Armed with a drone, multiple GoPro cameras and a DSLR, Andy has captured and created a captivating testament to the challenge of the Muskoka River X and those that are driven to accomplish this epic expedition paddling race. Big East River X: Being only 9km, the course is achievable for most paddlers as it follows flat-water rivers and ventures only briefly into Lake Vernon.
The Big East River X is a great event to step up your training for the Muskoka River X or just to try your hand at paddling and get on the water. A hour marathon paddling race where solo, tandem, and relay teams race against the clock to complete as many laps of a 10km course as possible in 24 hours.
The Hours of River X. Time is your toughest competition. Muskoka River X Sprint: Muskoka River X Classic: September , The race that started it all. The entire course will be run in reverse direction. Same great course made into a completely new experience. Teams paddle two rivers systems, three lakes and 20 portages for a total of km in less than 24 hours.
The Classic is completely self-supported. Considered the toughest single day canoe race in the world, the MRX Classic is not your traditional marathon-paddling event. Heritage The Muskoka River watershed is a vast area; from inside Algonquin Park east to Georgian Bay and the lakes around Huntsville in the north to the southern waters around Gravenhurst. Since time immemorial, the eastern Muskoka watershed was part of the vast territory of the Algonquin peoples who lived on these lands dating back at least years before the Europeans arrived.
As the fur trade developed, the Algonquin become a critical provider of resources to the Europeans, resulting in the Europeans reaching deeper into their lands.
The competition for resources between European nations and the provision of firearms to their First Nation allies drew the First Nations peoples into armed conflicts, resulting in severe losses. Ultimately, with the expropriation of lands and the use of treaties, the Europeans effectively displaced the Algonquin off their traditional homeland and onto the tiny reserves that remain today.
The western Muskoka watershed was the homeland of the Anishinaabek people. Similar to the Algonquin, the Anishinaabek were ultimately displaced onto small parcels of land controlled by the government though the use of the Robinson Huron Treaty and Bond Head Treaty. In the spring, the families would travel into the watershed to their summer settlements for farming, fishing and hunting. From here they would paddle up the south branch of the Muskoka River to Lake of Bays where they had a settlement at Cedar Narrows Dorset.
ASI, Following the War of and under the care of First Nation guides British expeditions began making their way into the Muskoka Watershed with the goal of finding water routes not vulnerable to American attack. Three initial explorations between and occurred but it was not until Lt. After several more expeditions occurred throughout the British Military eventually deemed the route not appropriate for the construction of a canal.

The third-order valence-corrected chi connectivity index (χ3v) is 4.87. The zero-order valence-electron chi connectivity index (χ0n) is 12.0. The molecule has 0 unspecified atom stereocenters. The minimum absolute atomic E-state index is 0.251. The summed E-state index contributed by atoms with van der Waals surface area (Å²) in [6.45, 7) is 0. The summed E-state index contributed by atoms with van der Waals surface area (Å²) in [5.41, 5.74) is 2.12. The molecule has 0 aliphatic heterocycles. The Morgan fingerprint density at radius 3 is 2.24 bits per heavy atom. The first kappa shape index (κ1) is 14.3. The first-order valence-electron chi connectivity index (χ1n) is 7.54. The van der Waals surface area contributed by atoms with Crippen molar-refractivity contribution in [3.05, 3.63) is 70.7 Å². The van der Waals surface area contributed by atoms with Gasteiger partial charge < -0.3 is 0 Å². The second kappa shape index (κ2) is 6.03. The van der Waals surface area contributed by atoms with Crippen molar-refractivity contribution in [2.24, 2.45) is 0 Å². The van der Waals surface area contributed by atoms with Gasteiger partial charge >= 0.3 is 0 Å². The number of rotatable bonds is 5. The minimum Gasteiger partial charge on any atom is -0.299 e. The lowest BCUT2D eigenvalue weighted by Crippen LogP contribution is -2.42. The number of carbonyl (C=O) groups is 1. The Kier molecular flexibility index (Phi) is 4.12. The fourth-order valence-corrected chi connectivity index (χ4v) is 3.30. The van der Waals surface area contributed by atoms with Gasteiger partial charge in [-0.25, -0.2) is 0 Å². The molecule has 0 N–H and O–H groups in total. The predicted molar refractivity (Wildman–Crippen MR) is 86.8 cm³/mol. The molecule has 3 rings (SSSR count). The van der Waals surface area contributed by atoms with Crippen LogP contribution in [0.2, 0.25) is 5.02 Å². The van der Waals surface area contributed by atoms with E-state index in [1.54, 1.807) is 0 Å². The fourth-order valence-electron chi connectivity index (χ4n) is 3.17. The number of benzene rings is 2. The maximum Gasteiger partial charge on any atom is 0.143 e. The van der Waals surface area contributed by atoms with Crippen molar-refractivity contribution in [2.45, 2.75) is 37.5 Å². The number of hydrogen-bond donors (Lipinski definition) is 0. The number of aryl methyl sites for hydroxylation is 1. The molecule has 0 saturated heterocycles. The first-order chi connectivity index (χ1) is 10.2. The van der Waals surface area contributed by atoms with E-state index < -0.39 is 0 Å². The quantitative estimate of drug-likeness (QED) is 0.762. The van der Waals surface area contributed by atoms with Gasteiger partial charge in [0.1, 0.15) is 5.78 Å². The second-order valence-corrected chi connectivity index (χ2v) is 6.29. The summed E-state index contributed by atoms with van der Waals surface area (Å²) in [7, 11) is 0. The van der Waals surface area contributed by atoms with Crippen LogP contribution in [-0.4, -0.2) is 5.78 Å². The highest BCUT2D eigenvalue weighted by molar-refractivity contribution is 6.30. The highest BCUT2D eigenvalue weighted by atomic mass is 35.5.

In Alexander Shirreff began a privately funded expedition to build a canal west from the Ottawa River to Georgian Bay. Although Shirreff did not find a route appropriate for the construction of a canal, he did chart a vast inland waterway of navigable lakes and rivers. David Thompson led the last and best-known European expedition in Although these expeditions were unsuccessful in locating a canal route, they did bring attention to the Muskoka watershed leading to further European expansion into First Nation territories.
Another notable ship that traveled this route was the Nipissing, launched in and then re-commissioned as the Segwun in As an aside, it has been fully restored and is available for public cruises from the Gravenhurst Wharf, see: The northern waters of the Muskoka River watershed saw steam ship travel begin in with the launch of the Northern.
Other notable steamers that traveled this route include the Florence in , the Gem, and the SS. The route from Port Sydney to Huntsville was made possible with the construction of the Huntsville Lock between Steam ship travel on Lake of Bays began in when Alexander Cockburn sold his steamer, the Waubamik, to Joseph Huckins who then renamed it the Dean. From Baysville, the steamer traveled Lake of Bays servicing ports of call such as Dwight, Portage, and the ever-increasing grand resorts.
The dredging of the canal between Fairy Lake and Peninsula Lake between allowed steam ships to travel the full system of lakes of northern Muskoka including Peninsula, Fairy, and Vernon.
With the canal, ships such as Algonquin and the Ramona transported goods and people from Portage to Huntsville and all points in-between.
They also supported the development of Deerhurst Resort in , the grand resort of the Huntsville area. With the development of the Huntsville and Lake of Bays Transportation company in , the wagon and coach link between Lake of Bays and Peninsula Lake was eventually replaced by the small gauge railroad, the Portage Railway, which operated between and Today, with their enduring presence, the Anishinaabek people still regard Muskoka-Parry Sound and parts of the surrounding counties as their traditional territory.
Families know these lands as the hunting grounds, medicine areas, and gathering places, related to them through oral history passed down for generations. Dokis First Nation, situated on the southwest portion of Lake Nipissing. On file at the District Municipality of Muskoka office. The Steamboat Era in the Muskokas.